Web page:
The Supreme Court of the United States of America has, for the last twenty years, been a hotbed for political strife and intrigue. It has also seeped its way into the eyes of the public through media coverage and hotly partisan opinions by both democrats and republicans and their respective clashing ideologies. The way justices are nominated gives a perfect opportunity to be able to analyze the effects that interest groups, and the major political parties have on the confirmation or denial of nominated justices.
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It also shows the attitude that the public has on justices and whether the public agrees or disagrees with a nominee. These nominations even have impact on presidential reelections and the view of congress, specifically senators.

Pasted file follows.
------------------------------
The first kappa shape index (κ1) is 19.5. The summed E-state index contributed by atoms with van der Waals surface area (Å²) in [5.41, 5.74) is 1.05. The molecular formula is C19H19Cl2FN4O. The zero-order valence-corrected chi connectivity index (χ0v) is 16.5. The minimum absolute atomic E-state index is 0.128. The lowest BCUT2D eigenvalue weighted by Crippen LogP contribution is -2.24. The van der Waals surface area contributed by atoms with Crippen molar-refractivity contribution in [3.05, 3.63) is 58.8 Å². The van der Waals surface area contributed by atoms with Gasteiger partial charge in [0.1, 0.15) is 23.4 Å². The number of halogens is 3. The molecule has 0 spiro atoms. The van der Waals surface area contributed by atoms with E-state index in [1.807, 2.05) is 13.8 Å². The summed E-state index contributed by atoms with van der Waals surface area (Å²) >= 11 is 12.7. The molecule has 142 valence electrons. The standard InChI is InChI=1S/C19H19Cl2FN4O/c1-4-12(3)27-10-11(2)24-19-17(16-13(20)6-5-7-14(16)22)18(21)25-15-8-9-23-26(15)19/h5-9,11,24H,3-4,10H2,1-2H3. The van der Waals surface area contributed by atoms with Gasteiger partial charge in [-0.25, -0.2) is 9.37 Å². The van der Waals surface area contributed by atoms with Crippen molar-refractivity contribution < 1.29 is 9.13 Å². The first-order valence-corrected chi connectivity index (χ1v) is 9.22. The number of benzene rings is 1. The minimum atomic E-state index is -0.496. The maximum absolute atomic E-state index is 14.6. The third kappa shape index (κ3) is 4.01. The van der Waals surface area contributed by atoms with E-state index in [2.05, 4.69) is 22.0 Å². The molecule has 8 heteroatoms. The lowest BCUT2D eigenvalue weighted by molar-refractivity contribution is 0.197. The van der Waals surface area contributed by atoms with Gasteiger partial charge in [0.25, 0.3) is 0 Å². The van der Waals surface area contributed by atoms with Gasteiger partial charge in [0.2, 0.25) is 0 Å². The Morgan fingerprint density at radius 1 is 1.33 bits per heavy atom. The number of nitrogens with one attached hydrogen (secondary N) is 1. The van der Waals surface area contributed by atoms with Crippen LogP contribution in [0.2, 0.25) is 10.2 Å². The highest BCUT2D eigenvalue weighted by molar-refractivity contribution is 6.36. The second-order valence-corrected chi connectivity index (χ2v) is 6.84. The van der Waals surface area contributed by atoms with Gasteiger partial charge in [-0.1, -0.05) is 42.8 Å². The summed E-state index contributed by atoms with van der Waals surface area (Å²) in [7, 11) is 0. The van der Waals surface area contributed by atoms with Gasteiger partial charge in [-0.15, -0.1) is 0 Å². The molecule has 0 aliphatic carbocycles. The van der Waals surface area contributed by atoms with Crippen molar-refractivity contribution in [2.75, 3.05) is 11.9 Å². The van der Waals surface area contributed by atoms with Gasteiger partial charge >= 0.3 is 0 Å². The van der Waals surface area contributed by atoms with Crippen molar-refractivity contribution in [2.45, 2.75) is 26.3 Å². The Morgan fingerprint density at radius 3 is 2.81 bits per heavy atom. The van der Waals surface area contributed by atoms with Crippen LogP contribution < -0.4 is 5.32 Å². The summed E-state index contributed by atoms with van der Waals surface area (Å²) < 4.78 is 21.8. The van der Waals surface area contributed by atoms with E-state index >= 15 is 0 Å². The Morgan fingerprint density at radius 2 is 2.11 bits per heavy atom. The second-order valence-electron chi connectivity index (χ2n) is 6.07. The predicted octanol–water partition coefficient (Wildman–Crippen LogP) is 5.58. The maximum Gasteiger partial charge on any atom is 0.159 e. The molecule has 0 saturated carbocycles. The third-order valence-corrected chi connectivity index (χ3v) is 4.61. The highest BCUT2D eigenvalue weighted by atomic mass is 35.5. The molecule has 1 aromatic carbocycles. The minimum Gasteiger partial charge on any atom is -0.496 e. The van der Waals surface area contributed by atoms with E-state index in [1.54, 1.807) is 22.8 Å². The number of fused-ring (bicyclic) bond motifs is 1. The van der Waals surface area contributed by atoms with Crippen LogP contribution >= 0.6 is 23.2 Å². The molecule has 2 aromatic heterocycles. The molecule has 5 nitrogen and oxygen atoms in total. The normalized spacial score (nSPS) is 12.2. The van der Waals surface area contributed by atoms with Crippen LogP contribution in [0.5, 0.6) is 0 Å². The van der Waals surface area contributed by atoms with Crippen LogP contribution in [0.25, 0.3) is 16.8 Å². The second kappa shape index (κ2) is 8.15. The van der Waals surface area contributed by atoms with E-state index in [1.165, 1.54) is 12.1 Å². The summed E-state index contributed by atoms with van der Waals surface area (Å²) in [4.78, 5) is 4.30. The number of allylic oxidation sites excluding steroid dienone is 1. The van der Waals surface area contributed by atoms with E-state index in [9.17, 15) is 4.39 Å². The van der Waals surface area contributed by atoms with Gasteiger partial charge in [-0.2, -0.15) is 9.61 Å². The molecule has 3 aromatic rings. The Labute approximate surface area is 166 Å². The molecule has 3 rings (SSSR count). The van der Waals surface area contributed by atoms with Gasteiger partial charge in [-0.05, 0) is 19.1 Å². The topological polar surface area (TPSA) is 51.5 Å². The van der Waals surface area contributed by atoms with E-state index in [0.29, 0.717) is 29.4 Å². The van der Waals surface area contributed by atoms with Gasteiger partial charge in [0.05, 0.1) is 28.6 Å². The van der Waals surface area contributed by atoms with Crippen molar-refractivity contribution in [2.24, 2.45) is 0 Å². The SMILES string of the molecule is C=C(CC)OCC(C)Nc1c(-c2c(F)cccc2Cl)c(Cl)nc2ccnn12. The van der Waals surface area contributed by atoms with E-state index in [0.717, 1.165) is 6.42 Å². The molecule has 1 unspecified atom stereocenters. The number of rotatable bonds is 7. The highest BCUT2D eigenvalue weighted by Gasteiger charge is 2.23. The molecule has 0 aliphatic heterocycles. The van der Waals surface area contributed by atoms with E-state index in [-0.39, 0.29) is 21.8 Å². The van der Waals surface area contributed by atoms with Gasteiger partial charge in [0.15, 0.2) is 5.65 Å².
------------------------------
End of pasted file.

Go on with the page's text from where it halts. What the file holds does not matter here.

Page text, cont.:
The senate is the final judge of a supreme court nomination. Normally the senate is held by whichever party holds majority in congress and is also the same party as the president, so most senators vote along party lines; however, in recent years nominations have become hotly political and partisan. First and foremost, senators must try to ascertain and resolve uncertainty surrounding how nominees will actually behave on the Court through their views on certain hot button issues in the political climate at any given time (Caldeira, Wright 1998). Nominees are often not transparent on their views of complex and politically charged issues such as affirmative action, or abortion (Caldeira, Wright 1988). Senators often have trouble determining exactly how a nominee’s political affiliations might have on the ideological balance of the court as a whole because of this, senators must anticipate not only the immediate action of a nominee, but their future decisions on the court (Caldeira, Wright 1998). The issue of polarization is one of the many reason’s senators are now very likely to vote along party lines. Hence, if a republican president nominates a justice then most if not all republican senators will confirm while democrats will oppose and vice versa. The result of this power struggle comes in the form of clashing ideologies. Republican and democratic senators both work to defend or oppose a nominee based on their beliefs. The next Democratic president will nominate a liberal to the court in the hope of tilting the courts’ ideology in the other direction as will the next republican president. The question is whether because of this rigid divide by both ideology and party supreme court nominees can sustain public confidence for much longer and in this case, make sure the court stays just. If you look at close cases, 5 to 4 or 5 to 3, going back to the 1950s to illustrate this division, you will see that the percentage of votes cast in the liberal direction by justices who were appointed by Democratic presidents has skyrocketed. And the same trajectory applies on the other side (Epstein, Posner 2018).